CAECINA, the name of a distinguished Etruscan family of Volaterrae. Graves have been discovered belonging to the family, whose name is still preserved in the river and hamlet of Cecina.
Aulus Caecina, son of Aulus Caecina who was defended by Cicero (69 B.C.) in a speech still extant, took the side of Pompey in the civil wars, and published a violent tirade against Caesar, for which he was banished. He recanted in a work called Querelae, and by the intercession of his friends, above all, of Cicero, obtained pardon from Caesar. Caecina was regarded as an important authority on the Etruscan system of divination (Etrusca Disciplina), which he endeavoured to place on a scientific footing by harmonizing its theories with the doctrines of the Stoics. Considerable fragments of his work (dealing with lightning) are to be found in Seneca (Naturales Quaestiones, ii. 31-49). Caecina was on intimate terms with Cicero, who speaks of him as a gifted and eloquent man and was no doubt considerably indebted to him in his own treatise De Divinatione. Some of their correspondence is preserved in Cicero's letters (Ad Fam. vi. 5-8; see also ix. and xiii. 66).
Aulus Caecina Alienus, Roman general, was quaestor of Baetica in Spain (A.D. 68). On the death of Nero, he attached himself to Galba, who appointed him to the command of a legion in upper Germany. Having been prosecuted for embezzling public money, Caecina went over to Vitellius, who sent him with a large army into Italy. Caecina crossed the Alps, but was defeated near Cremona by Suetonius Paulinus, the chief general of Otho. Subsequently, in conjunction with Fabius Valens, Caecina defeated Otho at the decisive battle of Bedriacum (Betriacum). The incapacity of Vitellius tempted Vespasian to take up arms against him. Caecina, who had been entrusted with the repression of the revolt, turned traitor, and tried to persuade his army to go over to Vespasian, but was thrown into chains by the soldiers. After the overthrow of Vitellius, he was released, and taken into favour by the new emperor. But he could not remain loyal to any one. In 79 he was implicated in a conspiracy against Vespasian, and was put to death by order of Titus. Caecina is described by Tacitus as a man of handsome presence and boundless ambition, a gifted orator and a great favourite with the soldiers.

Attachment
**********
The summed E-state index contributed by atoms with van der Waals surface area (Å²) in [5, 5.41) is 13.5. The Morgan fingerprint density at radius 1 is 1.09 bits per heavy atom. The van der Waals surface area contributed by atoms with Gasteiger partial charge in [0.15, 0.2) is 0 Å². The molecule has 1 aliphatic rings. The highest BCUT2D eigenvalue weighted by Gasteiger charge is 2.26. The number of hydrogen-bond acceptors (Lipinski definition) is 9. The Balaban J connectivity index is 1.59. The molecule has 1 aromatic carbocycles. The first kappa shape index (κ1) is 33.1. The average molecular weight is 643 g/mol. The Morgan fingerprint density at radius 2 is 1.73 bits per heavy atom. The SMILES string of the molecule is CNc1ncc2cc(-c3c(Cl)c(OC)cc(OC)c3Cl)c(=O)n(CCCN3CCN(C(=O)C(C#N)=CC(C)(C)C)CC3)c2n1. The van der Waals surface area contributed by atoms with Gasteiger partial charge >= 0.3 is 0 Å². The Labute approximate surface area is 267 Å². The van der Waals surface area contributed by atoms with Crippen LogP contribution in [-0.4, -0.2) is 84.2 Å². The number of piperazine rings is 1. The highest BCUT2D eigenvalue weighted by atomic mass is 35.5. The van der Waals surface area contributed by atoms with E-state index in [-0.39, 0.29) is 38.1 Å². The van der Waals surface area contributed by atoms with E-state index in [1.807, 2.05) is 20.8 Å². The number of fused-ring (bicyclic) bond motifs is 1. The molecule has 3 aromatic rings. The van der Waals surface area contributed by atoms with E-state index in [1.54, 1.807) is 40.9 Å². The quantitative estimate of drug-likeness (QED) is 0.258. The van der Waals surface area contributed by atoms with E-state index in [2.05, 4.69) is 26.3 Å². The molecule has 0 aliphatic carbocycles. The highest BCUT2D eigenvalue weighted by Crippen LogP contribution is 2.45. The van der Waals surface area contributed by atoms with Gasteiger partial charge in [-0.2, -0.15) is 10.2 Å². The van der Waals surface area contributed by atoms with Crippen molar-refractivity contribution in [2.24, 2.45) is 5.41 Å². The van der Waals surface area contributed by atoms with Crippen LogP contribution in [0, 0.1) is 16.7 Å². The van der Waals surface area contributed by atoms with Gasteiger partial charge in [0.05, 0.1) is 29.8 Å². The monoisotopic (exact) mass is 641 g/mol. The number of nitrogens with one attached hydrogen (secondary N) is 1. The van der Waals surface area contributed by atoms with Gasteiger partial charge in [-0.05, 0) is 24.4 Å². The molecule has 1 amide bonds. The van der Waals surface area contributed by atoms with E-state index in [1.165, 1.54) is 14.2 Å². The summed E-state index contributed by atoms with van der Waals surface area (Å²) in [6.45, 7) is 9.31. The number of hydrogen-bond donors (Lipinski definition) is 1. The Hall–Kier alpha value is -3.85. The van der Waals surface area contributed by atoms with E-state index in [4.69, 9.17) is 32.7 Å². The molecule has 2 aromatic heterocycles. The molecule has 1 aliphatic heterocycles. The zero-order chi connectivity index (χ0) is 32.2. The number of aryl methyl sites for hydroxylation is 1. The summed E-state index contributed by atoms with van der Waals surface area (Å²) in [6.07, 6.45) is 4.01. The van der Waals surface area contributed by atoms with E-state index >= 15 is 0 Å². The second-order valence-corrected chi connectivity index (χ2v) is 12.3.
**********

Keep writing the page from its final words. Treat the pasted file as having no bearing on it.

Tacitus, Histories, i. 53, 61, 67-70, ii. 20-25, 41-44, iii. 13; Dio Cassius lxv. 10-14, lxvi. 16; Plutarch, Otho, 7; Suetonius, Titus, 6; Zonaras xi. 17.
Note - this article incorporates content from Encyclopaedia Britannica, Eleventh Edition, (1910-1911)